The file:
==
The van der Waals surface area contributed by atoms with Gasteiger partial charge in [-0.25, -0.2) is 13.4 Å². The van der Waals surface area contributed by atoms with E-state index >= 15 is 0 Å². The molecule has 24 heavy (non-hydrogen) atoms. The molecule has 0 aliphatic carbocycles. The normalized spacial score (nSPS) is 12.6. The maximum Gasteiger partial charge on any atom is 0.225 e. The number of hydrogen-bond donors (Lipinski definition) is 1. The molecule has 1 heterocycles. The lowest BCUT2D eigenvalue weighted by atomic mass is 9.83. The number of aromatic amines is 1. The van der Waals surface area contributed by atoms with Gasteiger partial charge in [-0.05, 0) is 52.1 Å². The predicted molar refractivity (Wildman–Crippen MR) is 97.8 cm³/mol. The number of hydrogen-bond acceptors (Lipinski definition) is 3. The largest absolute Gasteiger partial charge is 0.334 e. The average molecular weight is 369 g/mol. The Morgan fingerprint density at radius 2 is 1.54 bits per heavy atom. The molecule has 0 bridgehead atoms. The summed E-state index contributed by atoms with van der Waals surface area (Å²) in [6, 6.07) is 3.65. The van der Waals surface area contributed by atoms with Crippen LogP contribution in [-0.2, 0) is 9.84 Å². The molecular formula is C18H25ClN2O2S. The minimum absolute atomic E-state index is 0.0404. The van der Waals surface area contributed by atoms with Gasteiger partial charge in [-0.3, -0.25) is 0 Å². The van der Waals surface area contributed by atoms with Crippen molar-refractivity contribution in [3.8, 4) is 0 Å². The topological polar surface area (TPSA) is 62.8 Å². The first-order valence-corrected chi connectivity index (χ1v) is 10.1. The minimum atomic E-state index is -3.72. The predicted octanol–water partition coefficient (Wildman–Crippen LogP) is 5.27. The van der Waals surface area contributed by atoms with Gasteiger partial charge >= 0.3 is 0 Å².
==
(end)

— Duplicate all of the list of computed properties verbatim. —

The van der Waals surface area contributed by atoms with Gasteiger partial charge in [-0.25, -0.2) is 13.4 Å². The van der Waals surface area contributed by atoms with E-state index >= 15 is 0 Å². The molecule has 24 heavy (non-hydrogen) atoms. The molecule has 0 aliphatic carbocycles. The normalized spacial score (nSPS) is 12.6. The maximum Gasteiger partial charge on any atom is 0.225 e. The number of hydrogen-bond donors (Lipinski definition) is 1. The molecule has 1 heterocycles. The lowest BCUT2D eigenvalue weighted by atomic mass is 9.83. The number of aromatic amines is 1. The van der Waals surface area contributed by atoms with Gasteiger partial charge in [-0.05, 0) is 52.1 Å². The predicted molar refractivity (Wildman–Crippen MR) is 97.8 cm³/mol. The number of hydrogen-bond acceptors (Lipinski definition) is 3. The largest absolute Gasteiger partial charge is 0.334 e. The average molecular weight is 369 g/mol. The Morgan fingerprint density at radius 2 is 1.54 bits per heavy atom. The molecule has 0 bridgehead atoms. The summed E-state index contributed by atoms with van der Waals surface area (Å²) in [6, 6.07) is 3.65. The van der Waals surface area contributed by atoms with Crippen LogP contribution in [-0.2, 0) is 9.84 Å². The molecular formula is C18H25ClN2O2S. The minimum absolute atomic E-state index is 0.0404. The van der Waals surface area contributed by atoms with Gasteiger partial charge in [-0.3, -0.25) is 0 Å². The van der Waals surface area contributed by atoms with Crippen molar-refractivity contribution in [3.8, 4) is 0 Å². The topological polar surface area (TPSA) is 62.8 Å². The first-order valence-corrected chi connectivity index (χ1v) is 10.1. The minimum atomic E-state index is -3.72. The predicted octanol–water partition coefficient (Wildman–Crippen LogP) is 5.27. The van der Waals surface area contributed by atoms with Gasteiger partial charge >= 0.3 is 0 Å².